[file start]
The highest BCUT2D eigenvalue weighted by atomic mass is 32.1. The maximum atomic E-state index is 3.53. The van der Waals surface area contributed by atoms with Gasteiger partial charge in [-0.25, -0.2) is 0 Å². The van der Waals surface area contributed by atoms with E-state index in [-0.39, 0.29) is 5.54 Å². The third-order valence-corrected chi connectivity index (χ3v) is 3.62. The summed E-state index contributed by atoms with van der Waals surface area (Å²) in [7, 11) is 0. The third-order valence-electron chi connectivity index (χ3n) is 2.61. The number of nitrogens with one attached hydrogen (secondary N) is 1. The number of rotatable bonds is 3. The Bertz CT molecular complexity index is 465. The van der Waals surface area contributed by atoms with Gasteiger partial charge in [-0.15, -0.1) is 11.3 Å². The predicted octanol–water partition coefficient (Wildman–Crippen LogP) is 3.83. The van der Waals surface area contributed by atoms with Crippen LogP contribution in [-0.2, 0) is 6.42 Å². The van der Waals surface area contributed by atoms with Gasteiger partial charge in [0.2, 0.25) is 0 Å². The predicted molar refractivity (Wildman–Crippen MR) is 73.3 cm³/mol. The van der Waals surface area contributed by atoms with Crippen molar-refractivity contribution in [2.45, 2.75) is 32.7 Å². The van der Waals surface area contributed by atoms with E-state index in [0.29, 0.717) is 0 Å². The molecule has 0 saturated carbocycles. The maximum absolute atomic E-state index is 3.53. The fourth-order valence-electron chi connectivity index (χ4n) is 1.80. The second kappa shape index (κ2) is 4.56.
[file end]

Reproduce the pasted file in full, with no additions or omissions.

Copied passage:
The highest BCUT2D eigenvalue weighted by atomic mass is 32.1. The maximum atomic E-state index is 3.53. The van der Waals surface area contributed by atoms with Gasteiger partial charge in [-0.25, -0.2) is 0 Å². The van der Waals surface area contributed by atoms with E-state index in [-0.39, 0.29) is 5.54 Å². The third-order valence-corrected chi connectivity index (χ3v) is 3.62. The summed E-state index contributed by atoms with van der Waals surface area (Å²) in [7, 11) is 0. The third-order valence-electron chi connectivity index (χ3n) is 2.61. The number of nitrogens with one attached hydrogen (secondary N) is 1. The number of rotatable bonds is 3. The Bertz CT molecular complexity index is 465. The van der Waals surface area contributed by atoms with Gasteiger partial charge in [-0.15, -0.1) is 11.3 Å². The predicted octanol–water partition coefficient (Wildman–Crippen LogP) is 3.83. The van der Waals surface area contributed by atoms with Crippen LogP contribution in [-0.2, 0) is 6.42 Å². The van der Waals surface area contributed by atoms with Gasteiger partial charge in [0.2, 0.25) is 0 Å². The predicted molar refractivity (Wildman–Crippen MR) is 73.3 cm³/mol. The van der Waals surface area contributed by atoms with Crippen molar-refractivity contribution in [2.45, 2.75) is 32.7 Å². The van der Waals surface area contributed by atoms with E-state index in [0.29, 0.717) is 0 Å². The molecule has 0 saturated carbocycles. The maximum absolute atomic E-state index is 3.53. The fourth-order valence-electron chi connectivity index (χ4n) is 1.80. The second kappa shape index (κ2) is 4.56.